Low‐temperature drying is considered to be a promising technique for food processing. It preserves thermolabile compounds and might be intensified by acoustic assistance. The effect of acoustic assistance (20.5 kW m−3) during low‐temperature drying of kiwifruit (at 5, 10 and 15 °C, and 1 m s−1) on drying kinetics, bioactive compounds (such as ascorbic acid, vitamin E, and total polyphenols), and antioxidant activity was studied.
Drying time was shortened by 55–65% when using power ultrasound. A diffusion model was used to evaluate the drying kinetics. The effective diffusion coefficient increased by 154 ± 30% and the external mass transfer coefficient increased by 158 ± 66% when ultrasound was applied during drying, compared with drying without ultrasound application. With regard to bioactive compounds and antioxidant activity, although samples dried at 15 °C presented significantly higher (P < 0.05) losses (39–54% and 57–69%, respectively) than samples dried at 5 °C (14–43% and 23–50%, respectively) when ultrasound was not applied, the application of ultrasound during drying at 15 °C significantly reduced (P < 0.05) those losses in all quality parameters (15–47% and 47–58%, respectively).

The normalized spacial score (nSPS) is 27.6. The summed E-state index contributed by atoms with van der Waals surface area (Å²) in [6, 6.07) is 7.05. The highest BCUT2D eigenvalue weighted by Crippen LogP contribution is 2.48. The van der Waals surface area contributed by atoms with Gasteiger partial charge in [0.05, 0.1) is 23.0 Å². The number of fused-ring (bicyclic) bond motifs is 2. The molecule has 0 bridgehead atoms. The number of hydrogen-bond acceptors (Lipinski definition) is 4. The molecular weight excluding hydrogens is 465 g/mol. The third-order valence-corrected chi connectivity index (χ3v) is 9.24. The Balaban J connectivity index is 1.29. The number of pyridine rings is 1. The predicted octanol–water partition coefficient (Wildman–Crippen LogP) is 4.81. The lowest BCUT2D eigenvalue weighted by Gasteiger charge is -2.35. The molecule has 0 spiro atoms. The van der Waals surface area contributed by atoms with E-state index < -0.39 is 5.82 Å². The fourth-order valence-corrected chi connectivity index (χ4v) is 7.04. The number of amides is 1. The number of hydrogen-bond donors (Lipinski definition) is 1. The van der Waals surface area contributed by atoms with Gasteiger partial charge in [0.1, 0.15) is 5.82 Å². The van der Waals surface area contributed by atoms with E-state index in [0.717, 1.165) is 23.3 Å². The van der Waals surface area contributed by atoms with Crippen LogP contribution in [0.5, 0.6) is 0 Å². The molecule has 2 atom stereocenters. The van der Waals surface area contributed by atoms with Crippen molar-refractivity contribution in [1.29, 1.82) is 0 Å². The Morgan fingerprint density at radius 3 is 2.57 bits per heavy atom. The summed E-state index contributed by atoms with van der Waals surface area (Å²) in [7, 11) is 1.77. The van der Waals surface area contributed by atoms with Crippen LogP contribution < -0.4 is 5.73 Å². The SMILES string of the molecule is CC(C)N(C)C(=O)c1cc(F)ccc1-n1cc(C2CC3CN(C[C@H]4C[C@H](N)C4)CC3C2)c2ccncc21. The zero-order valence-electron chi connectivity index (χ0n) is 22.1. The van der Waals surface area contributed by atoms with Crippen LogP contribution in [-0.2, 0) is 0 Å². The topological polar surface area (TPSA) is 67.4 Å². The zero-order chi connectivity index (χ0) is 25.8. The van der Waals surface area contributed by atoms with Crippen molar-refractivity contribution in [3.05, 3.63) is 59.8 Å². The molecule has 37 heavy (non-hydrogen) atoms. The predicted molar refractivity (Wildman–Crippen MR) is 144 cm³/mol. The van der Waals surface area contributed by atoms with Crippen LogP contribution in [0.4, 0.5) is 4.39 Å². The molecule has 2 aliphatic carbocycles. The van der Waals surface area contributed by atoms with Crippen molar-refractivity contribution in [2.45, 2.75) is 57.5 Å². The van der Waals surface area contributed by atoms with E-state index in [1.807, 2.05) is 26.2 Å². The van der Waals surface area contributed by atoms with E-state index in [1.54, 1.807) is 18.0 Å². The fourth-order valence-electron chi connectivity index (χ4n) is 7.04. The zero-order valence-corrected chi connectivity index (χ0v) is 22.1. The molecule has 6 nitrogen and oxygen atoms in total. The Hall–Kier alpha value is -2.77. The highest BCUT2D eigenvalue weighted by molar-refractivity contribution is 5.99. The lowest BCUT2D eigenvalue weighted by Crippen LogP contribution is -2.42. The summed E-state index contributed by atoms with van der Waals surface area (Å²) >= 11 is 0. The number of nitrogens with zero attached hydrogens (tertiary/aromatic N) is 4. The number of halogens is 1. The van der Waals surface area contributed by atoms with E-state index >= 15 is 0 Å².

Financed by the National Centre for Research and Development under grant No. SP/I/1/77065/10 by the strategic scientific research and experimental development program:
SYNAT - “Interdisciplinary System for Interactive Scientific and Scientific-Technical Information”.